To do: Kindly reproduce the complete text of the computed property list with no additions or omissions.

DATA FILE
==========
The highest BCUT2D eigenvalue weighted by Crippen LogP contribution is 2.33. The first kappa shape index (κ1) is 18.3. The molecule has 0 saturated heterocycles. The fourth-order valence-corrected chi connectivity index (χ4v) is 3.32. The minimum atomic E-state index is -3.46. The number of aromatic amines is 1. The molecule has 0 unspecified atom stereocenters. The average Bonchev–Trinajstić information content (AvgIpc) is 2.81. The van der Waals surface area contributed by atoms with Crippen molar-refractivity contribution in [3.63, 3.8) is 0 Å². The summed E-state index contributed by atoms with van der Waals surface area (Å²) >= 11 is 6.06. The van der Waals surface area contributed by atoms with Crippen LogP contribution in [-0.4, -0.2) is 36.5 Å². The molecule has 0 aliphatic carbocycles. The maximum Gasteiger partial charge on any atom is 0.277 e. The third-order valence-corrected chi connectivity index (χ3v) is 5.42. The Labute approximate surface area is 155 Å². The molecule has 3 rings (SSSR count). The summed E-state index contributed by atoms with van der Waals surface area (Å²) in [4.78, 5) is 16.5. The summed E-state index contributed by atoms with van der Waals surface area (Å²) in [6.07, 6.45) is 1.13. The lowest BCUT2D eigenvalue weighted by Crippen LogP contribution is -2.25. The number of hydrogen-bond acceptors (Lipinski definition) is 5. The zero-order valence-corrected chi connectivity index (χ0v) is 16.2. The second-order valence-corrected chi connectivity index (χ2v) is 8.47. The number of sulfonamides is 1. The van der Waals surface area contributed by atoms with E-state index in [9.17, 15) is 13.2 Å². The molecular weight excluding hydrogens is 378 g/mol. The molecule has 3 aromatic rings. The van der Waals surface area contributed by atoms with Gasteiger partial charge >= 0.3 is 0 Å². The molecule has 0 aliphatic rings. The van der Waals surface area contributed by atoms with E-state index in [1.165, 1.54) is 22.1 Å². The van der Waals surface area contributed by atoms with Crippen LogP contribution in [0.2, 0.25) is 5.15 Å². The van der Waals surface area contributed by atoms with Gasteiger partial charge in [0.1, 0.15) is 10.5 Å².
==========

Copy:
The highest BCUT2D eigenvalue weighted by Crippen LogP contribution is 2.33. The first kappa shape index (κ1) is 18.3. The molecule has 0 saturated heterocycles. The fourth-order valence-corrected chi connectivity index (χ4v) is 3.32. The minimum atomic E-state index is -3.46. The number of aromatic amines is 1. The molecule has 0 unspecified atom stereocenters. The average Bonchev–Trinajstić information content (AvgIpc) is 2.81. The van der Waals surface area contributed by atoms with Crippen molar-refractivity contribution in [3.63, 3.8) is 0 Å². The summed E-state index contributed by atoms with van der Waals surface area (Å²) >= 11 is 6.06. The van der Waals surface area contributed by atoms with Crippen LogP contribution in [-0.4, -0.2) is 36.5 Å². The molecule has 0 aliphatic carbocycles. The maximum Gasteiger partial charge on any atom is 0.277 e. The third-order valence-corrected chi connectivity index (χ3v) is 5.42. The Labute approximate surface area is 155 Å². The molecule has 3 rings (SSSR count). The summed E-state index contributed by atoms with van der Waals surface area (Å²) in [4.78, 5) is 16.5. The summed E-state index contributed by atoms with van der Waals surface area (Å²) in [6.07, 6.45) is 1.13. The lowest BCUT2D eigenvalue weighted by Crippen LogP contribution is -2.25. The number of hydrogen-bond acceptors (Lipinski definition) is 5. The zero-order valence-corrected chi connectivity index (χ0v) is 16.2. The second-order valence-corrected chi connectivity index (χ2v) is 8.47. The number of sulfonamides is 1. The van der Waals surface area contributed by atoms with E-state index in [9.17, 15) is 13.2 Å². The molecular weight excluding hydrogens is 378 g/mol. The molecule has 3 aromatic rings. The van der Waals surface area contributed by atoms with Gasteiger partial charge >= 0.3 is 0 Å². The molecule has 0 aliphatic rings. The van der Waals surface area contributed by atoms with E-state index in [1.165, 1.54) is 22.1 Å². The van der Waals surface area contributed by atoms with Crippen LogP contribution in [0.2, 0.25) is 5.15 Å². The van der Waals surface area contributed by atoms with Gasteiger partial charge in [0.1, 0.15) is 10.5 Å².